Presentation on theme: "Draft Temporary Pedestrian Access Route (TPAR) Guidance Ken E. Johnson, PE Mn/DOT Office of Traffic, Safety and Technology 651-234-7386."— Presentation transcript:
Draft Temporary Pedestrian Access Route (TPAR) Guidance Ken E. Johnson, PE Mn/DOT Office of Traffic, Safety and Technology
Draft TPAR Guidance Located in your folder Alternatively:
Whats in the TPAR Guidance? Mn/DOT ADA Implementation Plan - PROWAG is primary guidance for accessible facility design on Mn/DOT projects
2009 Federal MUTCD Published by US DOT, FHWA Contains standards for all traffic control devices on all public roads All states must adopt Goes through Federal rule- making therefore has the weight of law All roads open to public travel must comply
2009 Federal MUTCD Chapter 6D – Pedestrian and Worker Safety If the Temporary Traffic Control (TTC) zone affects the movement of pedestrians, adequate pedestrian access and walkways shall be provided. If the TTC zone affects an accessible and detectable pedestrian facility, the accessibility and detectability shall be maintained along the alternate pedestrian route.
Draft TPAR Guidance Identifies and compiles various standards for components within an ADA compliant facility.
When should the TPAR Guidance be used? Length of impact? Size of impact? Unattended Vs. Attended
TPAR Devices Could be constructed on site Approved Products List – Need to develop criteria to fairly evaluate – TPAR Devices possible categories Temporary Walkway Surface Detectible Edging Handrail Temporary Ramp Panels Detectible Warning Audible Message Device
Non-TPAR Devices Approved Products List – Pedestrian Channelizing Devices Possible Categories Guiderail Pedestrian Signs Longitudinal Channelizer
Approved Products List Feedback on devices in demonstration area – Todays audience – Focus groups Trainers and Pedestrians with Disabilities Help Mn/DOT develop criteria to evaluate devices fairly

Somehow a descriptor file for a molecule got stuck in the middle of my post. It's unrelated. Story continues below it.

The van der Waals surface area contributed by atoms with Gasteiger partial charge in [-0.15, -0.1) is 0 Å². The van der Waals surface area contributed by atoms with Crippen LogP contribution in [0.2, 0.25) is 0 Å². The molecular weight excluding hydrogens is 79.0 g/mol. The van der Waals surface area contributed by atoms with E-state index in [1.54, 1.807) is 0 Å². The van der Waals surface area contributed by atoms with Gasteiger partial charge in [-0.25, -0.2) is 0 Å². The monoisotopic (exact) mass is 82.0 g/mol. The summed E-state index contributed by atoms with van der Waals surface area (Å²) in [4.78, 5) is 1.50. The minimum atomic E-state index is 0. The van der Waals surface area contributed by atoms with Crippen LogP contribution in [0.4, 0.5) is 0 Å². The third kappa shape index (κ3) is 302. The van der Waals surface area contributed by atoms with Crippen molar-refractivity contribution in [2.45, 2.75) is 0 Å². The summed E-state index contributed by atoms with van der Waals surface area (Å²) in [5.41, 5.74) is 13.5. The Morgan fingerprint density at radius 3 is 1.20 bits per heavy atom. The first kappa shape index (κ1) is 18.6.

TPAR Walkways and Ramp Sections May consist of a combination of: – Existing surfaces – Improved surfaces – Or portable devices covering existing surfaces Remain free of tripping hazards or other objects Criteria in guidance document – Surface, transition joints, width, passing spaces, grades, ramps, landings, turning areas, detectible edging, and edge protection.
TPAR Handrail vs. non-TPAR Guiderail Handrails required for steep grades along walkways – Provide required support Guiderails provide visual and tactile guidance to all pedestrians – Do not provide support features of a handrail Criteria in guidance document
Pedestrian Channelizers May or may not be TPAR Detectible Edging Temporary Traffic Control (TTC) Barricades Longitudinal Channelizers Handrails Guiderails Temporary Traffic Barriers Pavement Markings
Other TPAR Devices Curb ramps – Criteria summarized into document Grades, landings, detectable edging, side slopes, gutter water flow, detectable warnings, and handrails. Detectable warnings Informational devices – Audible message devices One manufacturer that were aware of Encourage development in this area
TPAR Walkway, Curb Ramp and Detectible Warning Example
TPAR Clear Area and Intrusion Protection Longitudinal barrier may be needed to separate pedestrian and vehicular traffic TPAR free of intruding objects (as in diagram)
TPAR Curb Ramps Should meet standards for TPAR Walkways Grades: – 12:1 to 10:1 max slope for max 6 rise – 10:1 to 8:1 max slope for max 3 rise Landings – minimum 48 clear, level area near top and bottom of ramp Continue detectible edging if on approach to ramp
TPAR Curb Ramps Side slopes of ramp – 3:1 or flatter into existing gutter (except with detectable edging or edge protection) – 10:1 or flatter cut into upper walkway Do not restrict gutter water flow Detectable warnings: only leading into traffic area Handrails not required unless: – Part of TPAR Walkway requiring handrails – Exceeds 6 rise and 72 length standards